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Synth-R&B Duo Inc Travel Back To 80s on “No World” (Album Review)

4AD (2013)

Previously session musicians for the likes of Pharrell Williams, 50 Cent and Raphael Saadiq, Los Angeles brothers Andrew and Daniel Aged now attempt to step out of the shadows of their illustrious urban peers with a first full-length album under their Inc moniker, No World.

Thankfully the boorish machismo of Mr. Curtis Jackson hasn’t rubbed off on them at all, although there are shades of the N.E.R.D. frontman’s production style with the sparse futuristic beats on “5 Days” and the Tony! Toni! Tone founder’s elegant neo-soul on slow jams “Your Tears” and “Desert Rose (War Prayer).”

But apart from “Lifetime,” whose staccato funk beats recall the late 90s/early 00s hit-making formula of Rodney Jerkins, No World is very much a post-modern take on the gossamer synth-R&B of the 80s.

Indeed, despite signing to the 4AD label renowned for its warped take on the genre, there’s little in the way of weirdness here, save for the out of place New Age instrumental, “Nariah’s Song,” which is little more than a short burst of elevator music.

Instead, the siblings deploy an array of gleaming synths, minimal finger-clicks and languid bass-lines to produce a sensual and sultry affair which at various points recall Prince’s Purple Rain era, the blue-eyed soul of Scritti Politti and the smooth after-hours New Jack Swing of Johnny Gill.

A convincing pastiche to the decade it may be, but like Andrew’s softly spoken but utterly detached sweet nothings, the melodies are so lightweight that you really have to pay attention to notice that they’re there at all, meaning the majority of the album’s eleven tracks float on by in one giant vapid haze.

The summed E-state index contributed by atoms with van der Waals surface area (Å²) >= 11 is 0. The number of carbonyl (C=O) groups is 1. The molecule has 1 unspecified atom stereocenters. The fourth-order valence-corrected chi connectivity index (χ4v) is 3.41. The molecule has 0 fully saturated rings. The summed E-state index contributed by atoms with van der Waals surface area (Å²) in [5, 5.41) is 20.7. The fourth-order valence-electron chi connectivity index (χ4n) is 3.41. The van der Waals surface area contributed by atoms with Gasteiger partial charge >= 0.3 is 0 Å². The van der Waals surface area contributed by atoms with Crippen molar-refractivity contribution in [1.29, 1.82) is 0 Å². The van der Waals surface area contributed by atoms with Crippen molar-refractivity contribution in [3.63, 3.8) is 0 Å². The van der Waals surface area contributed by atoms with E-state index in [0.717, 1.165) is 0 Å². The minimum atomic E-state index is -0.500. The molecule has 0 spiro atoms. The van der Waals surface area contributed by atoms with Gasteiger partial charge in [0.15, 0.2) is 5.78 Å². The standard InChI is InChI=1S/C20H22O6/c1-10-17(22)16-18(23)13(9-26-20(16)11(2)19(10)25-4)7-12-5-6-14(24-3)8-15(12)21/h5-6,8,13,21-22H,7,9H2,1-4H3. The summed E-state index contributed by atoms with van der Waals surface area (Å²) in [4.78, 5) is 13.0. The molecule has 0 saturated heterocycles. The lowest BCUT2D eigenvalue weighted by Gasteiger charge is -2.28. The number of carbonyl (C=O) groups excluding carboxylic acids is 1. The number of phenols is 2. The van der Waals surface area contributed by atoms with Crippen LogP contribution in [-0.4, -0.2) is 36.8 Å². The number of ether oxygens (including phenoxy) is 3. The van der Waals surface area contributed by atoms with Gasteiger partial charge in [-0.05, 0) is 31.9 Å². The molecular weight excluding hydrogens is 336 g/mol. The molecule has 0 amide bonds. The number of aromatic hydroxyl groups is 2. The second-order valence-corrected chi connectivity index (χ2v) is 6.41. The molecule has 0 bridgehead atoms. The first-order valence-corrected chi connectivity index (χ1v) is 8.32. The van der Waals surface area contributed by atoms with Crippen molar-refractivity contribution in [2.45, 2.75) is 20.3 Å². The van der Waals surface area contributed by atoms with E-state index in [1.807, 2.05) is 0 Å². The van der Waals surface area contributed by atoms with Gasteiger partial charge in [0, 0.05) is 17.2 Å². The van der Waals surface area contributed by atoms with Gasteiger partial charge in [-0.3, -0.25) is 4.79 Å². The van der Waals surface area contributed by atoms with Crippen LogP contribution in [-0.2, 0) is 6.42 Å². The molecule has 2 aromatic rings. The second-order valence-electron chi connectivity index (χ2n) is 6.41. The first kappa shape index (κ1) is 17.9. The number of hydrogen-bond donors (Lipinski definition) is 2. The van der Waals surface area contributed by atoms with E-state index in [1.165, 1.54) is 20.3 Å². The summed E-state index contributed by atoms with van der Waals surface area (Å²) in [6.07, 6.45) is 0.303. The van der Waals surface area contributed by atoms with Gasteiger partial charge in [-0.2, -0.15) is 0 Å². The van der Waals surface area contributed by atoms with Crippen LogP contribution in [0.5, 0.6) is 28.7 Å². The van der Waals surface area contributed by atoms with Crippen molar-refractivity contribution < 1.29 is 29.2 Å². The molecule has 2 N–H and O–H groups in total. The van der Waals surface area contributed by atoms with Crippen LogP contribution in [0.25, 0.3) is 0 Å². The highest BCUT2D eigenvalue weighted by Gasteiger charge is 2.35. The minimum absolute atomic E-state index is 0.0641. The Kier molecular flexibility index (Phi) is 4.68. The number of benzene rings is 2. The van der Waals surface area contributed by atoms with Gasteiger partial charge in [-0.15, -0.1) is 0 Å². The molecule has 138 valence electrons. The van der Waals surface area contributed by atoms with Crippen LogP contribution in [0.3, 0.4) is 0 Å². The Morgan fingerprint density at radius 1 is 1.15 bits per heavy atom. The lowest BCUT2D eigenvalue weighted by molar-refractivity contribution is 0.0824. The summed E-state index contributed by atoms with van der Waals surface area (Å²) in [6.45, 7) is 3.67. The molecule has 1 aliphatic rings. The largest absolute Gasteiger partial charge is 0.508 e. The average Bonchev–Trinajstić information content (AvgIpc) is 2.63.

The likes of “Black Wings” and “The Place” would be perfectly enjoyable were they to appear separately on an 80s compilation. But on the whole, for a band who are used to performing for such multi-dimensional artists, No World is disappointingly flat.

2.5 / 5 stars     

About the Author


Jon O'Brien's love of music began as a six-year-old after becoming bizarrely transfixed with the 80s poodle rock of Heart, Europe and Def Leppard. Switching his attention to pop icon Michael Jackson, he then became addicted to the UK Top 40, becoming a rather pointless walking Wikipedia of chart positions in the process. Driving his poor neighbors up the wall while learning to play the drums as a teen, he toyed with the idea of becoming a musician, but in studying Journalism at the University of Central Lancashire, he realized heÕd rather write about music than perform it. Since then, he's written thousands of reviews and biographies on everything from bubblegum pop to death metal, but electronica remains his main passion, with everything from Aphex Twin to Zero 7 in his spare room-consuming record collection. Jon resides in northwest England near Liverpool.

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